Russians Reportedly Also Abused YouTube, Pokémon Go in 2016 Election

Meanwhile, Facebook has begun overhauling how it handles political ads on its platform and plans changes before the U.S. midterm elections next year.

If you think Facebook, Twitter and Google were the only social networks used by Russian operatives to interfere with the 2016 U.S. presidential election, you might be in for a big surprise.

International election meddlers even went so far as to use the Pokémon Go gaming platform to plant fake news and ads in their efforts to rile up users politically, according to an investigative report CNN aired Oct. 12.

CNN's investigation of a Russian-linked account showed that its influence extended to YouTube, the Tumblr blog site and, yes, even Pokémon Go, which has an estimated 30 million users in the U.S.

The investigation revealed that a specific Russian-linked campaign, titled "Don't Shoot Us" and posing as part of the Black Lives Matter movement, used Facebook, Instagram, Twitter, YouTube, Tumblr and Pokémon Go--and perhaps others--to spread its messages.

The campaign even contacted some reporters in an effort to exploit racial tensions and instigate discord among Americans, CNN reported.

Meanwhile, Facebook CTO Mike Schroepfer told Reuters Oct. 11 that Facebook has begun overhauling how it handles political ads on its platform and may put some changes in place before U.S. midterm elections next year.

Facebook Already Prepping for 2018 Midterm Elections

U.S. congressional and state elections set for November 2018 present a deadline of sorts for Facebook and other social media companies to get better at halting the kind of election meddling for which the United States accuses Russia.

“We are working on all of this stuff actively now, so there is a big focus in the company to improve all of this on a regular basis,” Schroepfer told Reuters.

“You’re going to see a regular cadence of updates and changes,” he said, speaking privately at the Oculus virtual reality conference that Facebook hosted at the San Jose Convention Center this week.

Specifically in the Pokémon Go part of the campaign, the "Don't Shoot Us" contest directed readers to go to find and train Pokémon near locations where alleged incidents of police brutality had taken place. Users were instructed to give their Pokémon names corresponding with those of the victims, CNN said.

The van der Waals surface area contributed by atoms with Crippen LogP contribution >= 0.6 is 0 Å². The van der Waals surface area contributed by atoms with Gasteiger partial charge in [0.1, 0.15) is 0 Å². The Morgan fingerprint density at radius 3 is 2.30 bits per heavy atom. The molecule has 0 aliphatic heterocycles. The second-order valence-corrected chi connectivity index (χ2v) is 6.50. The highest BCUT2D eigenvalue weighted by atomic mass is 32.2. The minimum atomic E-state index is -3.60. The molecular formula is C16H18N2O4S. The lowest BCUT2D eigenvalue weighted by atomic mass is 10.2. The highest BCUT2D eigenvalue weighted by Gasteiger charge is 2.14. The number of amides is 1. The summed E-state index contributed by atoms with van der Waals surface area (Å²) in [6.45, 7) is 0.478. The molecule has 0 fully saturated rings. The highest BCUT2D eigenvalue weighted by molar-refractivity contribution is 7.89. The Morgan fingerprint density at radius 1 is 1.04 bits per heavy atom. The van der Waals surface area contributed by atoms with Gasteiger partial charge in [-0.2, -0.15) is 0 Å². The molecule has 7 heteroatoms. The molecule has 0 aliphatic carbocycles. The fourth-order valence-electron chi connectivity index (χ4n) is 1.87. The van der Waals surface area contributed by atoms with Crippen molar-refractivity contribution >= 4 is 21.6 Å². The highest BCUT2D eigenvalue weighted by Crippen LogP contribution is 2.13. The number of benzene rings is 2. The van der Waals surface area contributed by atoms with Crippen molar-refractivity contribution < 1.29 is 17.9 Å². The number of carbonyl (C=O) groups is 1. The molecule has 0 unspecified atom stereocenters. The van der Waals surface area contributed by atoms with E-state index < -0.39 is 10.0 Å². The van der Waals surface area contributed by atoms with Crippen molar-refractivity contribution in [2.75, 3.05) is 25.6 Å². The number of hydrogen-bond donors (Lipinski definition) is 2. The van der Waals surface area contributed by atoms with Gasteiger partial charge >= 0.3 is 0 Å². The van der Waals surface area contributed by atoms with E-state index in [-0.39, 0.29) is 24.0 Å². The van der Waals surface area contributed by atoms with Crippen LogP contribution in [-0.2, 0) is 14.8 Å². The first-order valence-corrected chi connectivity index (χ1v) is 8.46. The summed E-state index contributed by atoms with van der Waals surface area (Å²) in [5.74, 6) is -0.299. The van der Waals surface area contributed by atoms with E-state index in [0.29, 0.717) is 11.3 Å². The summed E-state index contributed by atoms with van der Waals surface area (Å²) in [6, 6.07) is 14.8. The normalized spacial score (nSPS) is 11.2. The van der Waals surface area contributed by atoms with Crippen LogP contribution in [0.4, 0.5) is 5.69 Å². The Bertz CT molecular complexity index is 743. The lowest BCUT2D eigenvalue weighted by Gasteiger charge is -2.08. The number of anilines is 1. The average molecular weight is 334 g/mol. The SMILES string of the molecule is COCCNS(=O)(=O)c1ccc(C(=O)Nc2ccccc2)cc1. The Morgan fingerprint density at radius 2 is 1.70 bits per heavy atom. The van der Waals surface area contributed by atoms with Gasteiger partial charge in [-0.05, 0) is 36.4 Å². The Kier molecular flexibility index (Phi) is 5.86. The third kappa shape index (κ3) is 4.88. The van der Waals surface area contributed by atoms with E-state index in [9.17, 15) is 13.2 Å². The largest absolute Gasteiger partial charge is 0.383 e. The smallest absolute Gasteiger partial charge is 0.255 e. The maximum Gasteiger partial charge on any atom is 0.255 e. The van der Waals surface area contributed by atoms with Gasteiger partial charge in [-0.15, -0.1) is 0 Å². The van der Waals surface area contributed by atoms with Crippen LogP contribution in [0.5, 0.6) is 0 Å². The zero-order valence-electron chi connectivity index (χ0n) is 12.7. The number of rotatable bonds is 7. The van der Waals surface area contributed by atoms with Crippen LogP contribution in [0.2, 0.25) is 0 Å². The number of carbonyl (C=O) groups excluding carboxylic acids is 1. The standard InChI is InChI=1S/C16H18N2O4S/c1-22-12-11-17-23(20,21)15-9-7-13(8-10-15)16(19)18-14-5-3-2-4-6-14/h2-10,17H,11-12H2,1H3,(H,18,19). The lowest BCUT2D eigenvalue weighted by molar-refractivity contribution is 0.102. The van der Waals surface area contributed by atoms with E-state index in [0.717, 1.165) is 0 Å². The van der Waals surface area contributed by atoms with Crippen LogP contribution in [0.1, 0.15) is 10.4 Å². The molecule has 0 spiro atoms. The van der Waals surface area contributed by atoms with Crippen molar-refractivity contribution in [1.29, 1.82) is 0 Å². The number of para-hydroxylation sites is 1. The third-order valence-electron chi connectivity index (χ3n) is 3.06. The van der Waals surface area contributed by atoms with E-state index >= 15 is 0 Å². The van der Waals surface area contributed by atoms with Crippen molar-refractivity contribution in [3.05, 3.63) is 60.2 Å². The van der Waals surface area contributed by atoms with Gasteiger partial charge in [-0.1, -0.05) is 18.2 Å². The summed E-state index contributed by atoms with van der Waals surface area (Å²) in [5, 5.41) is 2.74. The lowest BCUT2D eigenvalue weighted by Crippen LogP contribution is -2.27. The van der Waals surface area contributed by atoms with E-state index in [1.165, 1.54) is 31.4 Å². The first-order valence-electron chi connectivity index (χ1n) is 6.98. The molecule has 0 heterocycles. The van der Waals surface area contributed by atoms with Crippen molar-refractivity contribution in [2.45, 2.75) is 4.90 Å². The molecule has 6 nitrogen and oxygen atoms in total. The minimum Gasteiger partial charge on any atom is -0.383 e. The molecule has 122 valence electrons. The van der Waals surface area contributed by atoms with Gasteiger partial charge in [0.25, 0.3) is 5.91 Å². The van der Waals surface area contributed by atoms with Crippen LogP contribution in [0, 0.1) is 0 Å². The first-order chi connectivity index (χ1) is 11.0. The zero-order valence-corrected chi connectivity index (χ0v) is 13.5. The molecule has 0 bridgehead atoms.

A post promoting the contest showed a Pokémon named "Eric Garner," for the African-American man who died after being put in a chokehold by a New York Police Department officer.

Winners of the contest would receive Amazon gift cards, the announcement said.

Report Sheds New Light on Extent of Dirty Tricks Campaign

The CNN investigation brings to light new insight into how Russian agents created an online ecosystem where divisive political messages were reinforced across multiple platforms--a much wider net than Facebook, Twitter and Google represent.

CNN said the campaign appears to have emanated from one source: the Kremlin-linked troll farm known as the Internet Research Agency.

A CNN source confirmed that the "Don't Shoot Us" Facebook page was one of 470 accounts taken down after the social network determined they were linked to the troll farm. CNN has separately established the links between the Facebook page and the other "Don't Shoot Us" accounts.

The "Don't Shoot Us" campaign became popular in the wake of the 2014 shooting in Ferguson, Mo., of 18-year-old Michael Brown. The Russian-affiliated campaign used these social media platforms to highlight incidents of alleged police brutality with what may have been the dual goal of galvanizing African-Americans to protest and encouraging other Americans to view black activism as a rising threat.

'Don't Shoot Us' Pages Now Suspended or Removed

The Facebook, Instagram and Twitter accounts belonging to the campaign are currently suspended. As of Oct. 12, the "Don't Shoot Us" YouTube page, titled "Don't Shoot," which once contained more than 200 videos of news reports, police surveillance tape and amateur footage showing incidents of alleged police brutality, was removed. These videos, which were posted between May and December of 2016, had been viewed more than 368,000 times, CNN said.

CNN said all the networks declined to comment on the "Don't Shoot Us" campaign. Representatives from Facebook, Twitter and Alphabet, the parent company of Google and YouTube, have agreed to testify before the Senate and House Intelligence Committees on Nov. 1, according to sources at all three companies.

Chris Preimesberger

Chris J. Preimesberger

Chris J. Preimesberger is Editor-in-Chief of eWEEK and responsible for all the publication's coverage. In his 15 years and more than 4,000 articles at eWEEK, he has distinguished himself in reporting...